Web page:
If Movie Trailers Are To Films What Pitch Decks Are To Start-Ups, The 1977 Star Wars Ep. IV Trailer Is A Epic Fail

Movie trailers are a lot like pitch decks for venture capitalists (VCs). Both must hook their audiences in in a fraction of the time it would take to explain the whole enterprise. They work best when guided by an structural paradigm, such as Blake Snyder’s “Save the Cat” or Noah Parsons’ elements of successful pitch decks. They also need a mental model that makes it easier to relate to the topic, e.g. “My app is the Uber of pet dentistry,” or “It’s Pulp Fiction meets Rudolph the Red-Nose Reindeer.”

In honor of the re-launch of the Star Wars franchise, let’s examine the trailer for 1977’s Star Wars Ep. IV: A New Hope. Does it meet the criteria of a successful pitch?


This trailer came out in the infancy of science fiction films set not on earth, as in War of the Worlds, but in outer space. For this reason, the viewing public didn’t know how to size up an action movie set entirely in space. The trailer, therefore, needed to build a bridge between something familiar and this inherently new thing.

With the context now set, let’s break down the trailer into its key components and imagine each as a part of a VC pitch deck.

  • The Opening Image (equivalent of a title slide): The trailer opens with a scene of star-filled space, a tiny object approaching in the distance. The narrator says, “Somewhere in space, this all could be happening right now.” That directly contradicts the on-screen super that precedes every installment in the series: “A long time ago in a galaxy far, far away…” Already, we have a relatively minor but noticeable inconsistency that would stick in the craw of any VC.

  • About the Creator (equivalent of a founders/executive team slide): we learn that the film comes from George Lucas, director of the well-regarded and successful coming-of-age film, American Graffiti. Proven leadership? Check.

  • The Set-Up (equivalent of a value proposition slide): At this point, we realize that the trailer’s producers recognized how hard it is to communicate something so entirely new. We can imagine similar struggles at Apple in late 2006 and 2007 as the company got ready to launch the first iPhone. Most start-ups face this problem at one point or another, as well. The trailer’s ineffective solution is also familiar to start-ups: it covers every possible angle.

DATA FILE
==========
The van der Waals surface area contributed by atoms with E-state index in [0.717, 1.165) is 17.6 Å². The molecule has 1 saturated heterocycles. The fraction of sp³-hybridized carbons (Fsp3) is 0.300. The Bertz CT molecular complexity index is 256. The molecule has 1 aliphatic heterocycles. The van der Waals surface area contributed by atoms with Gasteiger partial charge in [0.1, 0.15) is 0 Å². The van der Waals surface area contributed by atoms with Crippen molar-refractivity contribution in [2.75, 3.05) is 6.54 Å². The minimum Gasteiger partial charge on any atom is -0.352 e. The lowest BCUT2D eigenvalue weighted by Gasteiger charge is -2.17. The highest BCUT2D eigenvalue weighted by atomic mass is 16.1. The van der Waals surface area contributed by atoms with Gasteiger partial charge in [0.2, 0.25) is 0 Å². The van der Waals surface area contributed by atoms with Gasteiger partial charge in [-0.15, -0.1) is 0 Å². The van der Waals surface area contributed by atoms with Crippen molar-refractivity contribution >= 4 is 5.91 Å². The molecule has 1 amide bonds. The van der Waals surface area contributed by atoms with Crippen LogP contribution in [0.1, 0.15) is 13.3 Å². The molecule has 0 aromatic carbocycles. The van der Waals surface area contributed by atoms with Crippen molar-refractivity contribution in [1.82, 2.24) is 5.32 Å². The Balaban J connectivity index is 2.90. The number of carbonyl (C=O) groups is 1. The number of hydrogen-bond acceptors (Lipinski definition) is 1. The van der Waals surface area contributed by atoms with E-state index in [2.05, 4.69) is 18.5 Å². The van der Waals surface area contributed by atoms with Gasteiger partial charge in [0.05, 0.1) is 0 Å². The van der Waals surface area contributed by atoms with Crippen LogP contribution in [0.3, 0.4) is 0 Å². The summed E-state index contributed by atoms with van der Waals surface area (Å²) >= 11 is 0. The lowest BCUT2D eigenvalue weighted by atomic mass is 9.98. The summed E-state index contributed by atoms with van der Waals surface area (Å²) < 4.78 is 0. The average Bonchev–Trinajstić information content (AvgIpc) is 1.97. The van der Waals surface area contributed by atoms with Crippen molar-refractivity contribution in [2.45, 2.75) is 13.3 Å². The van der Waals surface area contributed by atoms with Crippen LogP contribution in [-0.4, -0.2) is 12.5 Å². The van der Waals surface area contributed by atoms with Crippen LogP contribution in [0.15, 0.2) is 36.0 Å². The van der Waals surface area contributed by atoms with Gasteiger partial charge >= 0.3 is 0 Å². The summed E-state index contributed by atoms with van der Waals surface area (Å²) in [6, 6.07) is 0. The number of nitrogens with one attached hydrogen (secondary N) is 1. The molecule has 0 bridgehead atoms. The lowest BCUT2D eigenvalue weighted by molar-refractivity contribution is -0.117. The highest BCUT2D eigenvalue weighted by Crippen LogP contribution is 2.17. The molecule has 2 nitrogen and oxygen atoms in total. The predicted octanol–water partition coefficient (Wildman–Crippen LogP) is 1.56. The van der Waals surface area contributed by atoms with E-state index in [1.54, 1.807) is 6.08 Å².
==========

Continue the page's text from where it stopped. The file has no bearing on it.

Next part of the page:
1. First, the narrator promises us “an adventure unlike anything on your planet.” That signals its newness, but it’s also a risky approach, as any entrepreneur knows. That’s because of how often “It’s all new!” has been over-promised but under-delivered.

    2. The trailer next describes the movie as being about “A boy, a girl, and a universe.” Too vague and indistinct.

    3. Sensing that the trailer still hasn’t landed on what the film is about, it tries a third approach: “It’s a big, sprawling space saga of rebellion and romance.” The romance bit is a reach, perhaps designed to attract a secondary audience. Sparks don’t really fly until Ep. V.

    4. Still, we’re not really any closer to knowing what the movie is actually about, so the narration tries a fourth vector: “It’s a spectacle light years ahead of its time.” Back to “we’re totally new,” the trailer subordinate its two most bankable stars – Alec Guinness (Obi Wan Kenobi) and Harrison Ford (Han Solo0 – to fleeting action scenes with no dialogue. This is the equivalent of taking your most compelling features and burying them in the appendices.

    5. The groping continues. The narrator says, “It’s an epic of heroes, of villains, and aliens from a thousand worlds.” We can imagine a VC responding, “That sounds like Sci-Fi from the ’50s, yet you keep telling me how new this is. Are you new or derivative?”

    6. Now the trailer has almost ended, and it still hasn’t really said what it is. Here goes its last attempt: “A billion years in the making: Star Wars!” Clever line, but not very useful in describing the movie.

Ultimately, we have to consider this trailer a failure. It never tells us what it’s really about, and it hides its most recognizable actors. It also lacked key elements:

  • The Problem (equivalent of a market observation or POV): Why is the film’s action and characters necessary?

  • A Debate (equivalent of an acknowledgement of alternatives in a market and why they are flawed).

  • The Way to Success (equivalent of your solution statement): What will enable successful delivery on the set-up/value proposition?

Occasionally films and businesses succeed in spite of their trailers or pitch decks, and sometimes the opposite is true. In this case, it’s clear that Star Wars became one of the most beloved and lucrative franchises of all time in spite of its “pitch.”

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